We must all suffer one of two things: the pain of discipline or the pain of regret and disappointment
  • Contrary to popular wisdom I've cut spending by ONLY using my debit card and not taking cash out unless it's for a specific reason for immediate use.

    I find that 50p here, 50p there seriously add up, and it's a lot harder to justify handing over my card for something worth that little. A hand in the pocket for a couple of coins is easy, but actually typing in my PIN for a bar of chocolate...!!!
    It's only numbers.
  • Pmarmalade
    Pmarmalade Posts: 175 Forumite
    edited 6 July 2011 at 9:58AM
    I don't use any bank account trickery or the likes, I just keep an Excel spreadsheet to track how much I spend on what each month and I can see which areas I went a bit over on compared with previous months.

    In the spreadsheet I have the following columns:
    • Income
    • Monthly / Regular payments (rent, council tax, bills etc.)
    • Online Purchases (Play, ebay, Amazon etc.)
    • Food/household shopping
    • Lunches (this column is almost empty every week now as I take a packed lunch and that is included in food shopping))
    • Drinks, socialising, fun activities
    • Misc purchases/payments (clothes shopping, car maintenance etc. - this column is the one the various most)

    I bold and colour red any big one-off purchases so I can quickly see where money has gone and I have a notes section down the bottom where I put reminders about money people owe me etc. and carry it over each month. My outgoings are all added up and subtracted from my income automatically and I also have a workbook at the start where I put all my yearly expenses (can insurance, car tax, contents insurance, estimated birthday and Christmas spends etc.) and devide by 12. After a few months of this I knew how much I was spending each month as well as my yearly expenses/12.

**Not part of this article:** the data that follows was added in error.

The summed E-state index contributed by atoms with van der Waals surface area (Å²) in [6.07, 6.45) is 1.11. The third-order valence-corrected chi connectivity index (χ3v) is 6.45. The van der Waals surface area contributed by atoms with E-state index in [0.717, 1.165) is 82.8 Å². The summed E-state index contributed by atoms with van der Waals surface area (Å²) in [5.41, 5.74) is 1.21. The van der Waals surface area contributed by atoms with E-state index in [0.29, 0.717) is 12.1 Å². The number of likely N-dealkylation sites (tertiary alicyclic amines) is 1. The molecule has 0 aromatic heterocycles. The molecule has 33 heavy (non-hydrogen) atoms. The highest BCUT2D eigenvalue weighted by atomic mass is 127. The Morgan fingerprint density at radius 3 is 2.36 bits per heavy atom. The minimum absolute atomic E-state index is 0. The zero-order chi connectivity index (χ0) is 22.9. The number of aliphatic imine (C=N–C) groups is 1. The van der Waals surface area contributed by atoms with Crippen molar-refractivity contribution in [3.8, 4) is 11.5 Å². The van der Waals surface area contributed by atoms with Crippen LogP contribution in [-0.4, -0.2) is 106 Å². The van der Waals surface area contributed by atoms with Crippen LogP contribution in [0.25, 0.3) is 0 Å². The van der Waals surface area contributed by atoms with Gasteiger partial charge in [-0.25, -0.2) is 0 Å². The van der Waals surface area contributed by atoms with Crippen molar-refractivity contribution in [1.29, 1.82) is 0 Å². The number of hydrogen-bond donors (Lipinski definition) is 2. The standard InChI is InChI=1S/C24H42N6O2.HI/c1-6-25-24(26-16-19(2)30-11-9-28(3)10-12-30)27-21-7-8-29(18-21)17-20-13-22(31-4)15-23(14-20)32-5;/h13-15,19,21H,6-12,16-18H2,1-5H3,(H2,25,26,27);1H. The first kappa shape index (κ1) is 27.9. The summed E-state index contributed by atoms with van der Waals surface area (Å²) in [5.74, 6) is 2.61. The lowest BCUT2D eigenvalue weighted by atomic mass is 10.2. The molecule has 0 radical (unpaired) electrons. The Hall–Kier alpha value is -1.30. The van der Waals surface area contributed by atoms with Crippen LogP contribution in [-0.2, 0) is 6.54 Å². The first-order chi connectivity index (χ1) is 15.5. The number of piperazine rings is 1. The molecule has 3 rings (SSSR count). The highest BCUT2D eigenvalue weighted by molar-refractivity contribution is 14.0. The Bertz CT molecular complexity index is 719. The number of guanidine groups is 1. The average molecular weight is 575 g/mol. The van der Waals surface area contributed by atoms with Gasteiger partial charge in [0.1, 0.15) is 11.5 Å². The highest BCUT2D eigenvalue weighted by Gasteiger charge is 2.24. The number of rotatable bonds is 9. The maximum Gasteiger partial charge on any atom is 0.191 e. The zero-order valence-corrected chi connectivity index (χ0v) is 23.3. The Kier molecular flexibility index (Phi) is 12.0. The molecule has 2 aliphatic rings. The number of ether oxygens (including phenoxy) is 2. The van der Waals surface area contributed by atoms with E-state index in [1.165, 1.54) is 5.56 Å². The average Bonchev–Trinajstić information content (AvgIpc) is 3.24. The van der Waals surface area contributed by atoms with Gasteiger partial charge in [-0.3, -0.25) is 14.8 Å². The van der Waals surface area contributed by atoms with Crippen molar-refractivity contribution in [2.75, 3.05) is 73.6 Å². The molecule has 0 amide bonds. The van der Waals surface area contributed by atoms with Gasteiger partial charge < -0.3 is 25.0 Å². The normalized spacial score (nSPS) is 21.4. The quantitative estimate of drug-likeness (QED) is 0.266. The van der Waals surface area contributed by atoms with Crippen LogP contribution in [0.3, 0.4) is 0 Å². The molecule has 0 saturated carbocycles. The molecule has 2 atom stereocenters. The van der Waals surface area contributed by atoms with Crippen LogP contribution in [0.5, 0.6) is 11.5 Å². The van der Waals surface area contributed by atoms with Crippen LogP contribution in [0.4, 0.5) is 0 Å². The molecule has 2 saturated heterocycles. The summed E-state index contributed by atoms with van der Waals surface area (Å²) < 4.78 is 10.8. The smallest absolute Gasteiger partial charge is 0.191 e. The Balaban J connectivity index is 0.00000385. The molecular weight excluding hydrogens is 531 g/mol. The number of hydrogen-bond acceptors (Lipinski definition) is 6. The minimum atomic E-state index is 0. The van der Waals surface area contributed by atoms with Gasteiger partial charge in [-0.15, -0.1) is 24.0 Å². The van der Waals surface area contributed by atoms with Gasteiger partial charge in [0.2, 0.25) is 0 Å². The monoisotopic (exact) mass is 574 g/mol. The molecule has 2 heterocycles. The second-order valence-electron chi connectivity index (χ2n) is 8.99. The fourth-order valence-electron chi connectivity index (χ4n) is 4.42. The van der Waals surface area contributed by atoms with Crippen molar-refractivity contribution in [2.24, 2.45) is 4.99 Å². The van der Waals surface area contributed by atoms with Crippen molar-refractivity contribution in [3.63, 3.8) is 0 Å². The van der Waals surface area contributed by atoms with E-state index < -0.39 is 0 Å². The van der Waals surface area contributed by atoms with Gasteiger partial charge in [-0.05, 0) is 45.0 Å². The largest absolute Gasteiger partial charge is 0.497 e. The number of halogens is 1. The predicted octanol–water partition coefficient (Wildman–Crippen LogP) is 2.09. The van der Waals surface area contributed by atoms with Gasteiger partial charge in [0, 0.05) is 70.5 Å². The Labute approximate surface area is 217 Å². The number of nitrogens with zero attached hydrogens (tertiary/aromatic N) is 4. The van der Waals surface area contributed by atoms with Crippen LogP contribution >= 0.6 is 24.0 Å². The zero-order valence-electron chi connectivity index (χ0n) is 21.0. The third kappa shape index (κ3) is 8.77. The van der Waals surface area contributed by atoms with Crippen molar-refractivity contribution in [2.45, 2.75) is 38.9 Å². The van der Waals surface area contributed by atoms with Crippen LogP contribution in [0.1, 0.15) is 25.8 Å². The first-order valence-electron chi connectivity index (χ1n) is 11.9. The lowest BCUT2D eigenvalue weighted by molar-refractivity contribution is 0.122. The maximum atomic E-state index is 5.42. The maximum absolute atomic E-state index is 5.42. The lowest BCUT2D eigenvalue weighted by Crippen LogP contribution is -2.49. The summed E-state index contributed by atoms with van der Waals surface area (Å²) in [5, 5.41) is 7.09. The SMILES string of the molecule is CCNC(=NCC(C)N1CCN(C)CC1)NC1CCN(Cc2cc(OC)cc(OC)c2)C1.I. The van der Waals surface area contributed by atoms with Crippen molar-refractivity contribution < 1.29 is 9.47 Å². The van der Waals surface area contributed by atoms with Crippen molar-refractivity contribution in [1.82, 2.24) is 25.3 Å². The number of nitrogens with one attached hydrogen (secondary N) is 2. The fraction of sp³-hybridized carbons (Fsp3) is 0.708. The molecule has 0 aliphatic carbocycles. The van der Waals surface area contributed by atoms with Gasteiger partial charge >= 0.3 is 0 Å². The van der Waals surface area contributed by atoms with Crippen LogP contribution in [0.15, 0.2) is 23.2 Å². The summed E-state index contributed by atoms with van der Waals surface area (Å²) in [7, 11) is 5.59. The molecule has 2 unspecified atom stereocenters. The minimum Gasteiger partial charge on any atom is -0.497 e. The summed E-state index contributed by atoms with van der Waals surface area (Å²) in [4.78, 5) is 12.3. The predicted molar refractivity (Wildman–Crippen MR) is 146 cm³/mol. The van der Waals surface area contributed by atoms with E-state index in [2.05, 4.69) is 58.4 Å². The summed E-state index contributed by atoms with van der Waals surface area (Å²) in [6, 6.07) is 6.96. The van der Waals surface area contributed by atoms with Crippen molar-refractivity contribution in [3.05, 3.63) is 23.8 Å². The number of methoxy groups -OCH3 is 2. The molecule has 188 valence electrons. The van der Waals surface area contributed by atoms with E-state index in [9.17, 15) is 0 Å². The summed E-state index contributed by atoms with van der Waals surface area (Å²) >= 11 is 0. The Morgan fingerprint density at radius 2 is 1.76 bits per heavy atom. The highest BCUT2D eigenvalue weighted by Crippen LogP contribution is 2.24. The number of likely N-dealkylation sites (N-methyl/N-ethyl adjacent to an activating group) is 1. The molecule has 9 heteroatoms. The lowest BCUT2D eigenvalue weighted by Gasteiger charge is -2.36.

I have a shortcut to the spreadsheet in my start-up folder so it loads up every time I start the PC (every night) and reminds me to update. I have a template that has all the regular payments already inserted (rent etc.) and I make a copy of it at the start of each month so I also have a full history of expenses, which is always useful to have.

    I live well within my means but leave myself a cushion of £500 in my bank account (to cover my rent, which comes on on the 1st of each month) should my wages be unexpectedly delayed. When my wages come in anything that is over my wages + the £500 cushion goes into my savings account. Any big expenses go on the credit card so if I need to take money out of savings to cover an unexpected expense I have 30 days to do so.

    Having learned to control my daily spend so well I feel I am a lot less stressed about how much money I have in each account and whether a bill payment will bounce. I had an ex who used to put a few hundred pounds into her saving account at the start of every month and by the end of the month she'd be worrying herself sick about how little she had in her account and whether everything was covered. I'm naturally a worrier and definitely don't need to encourage it so I avoid that kind of system.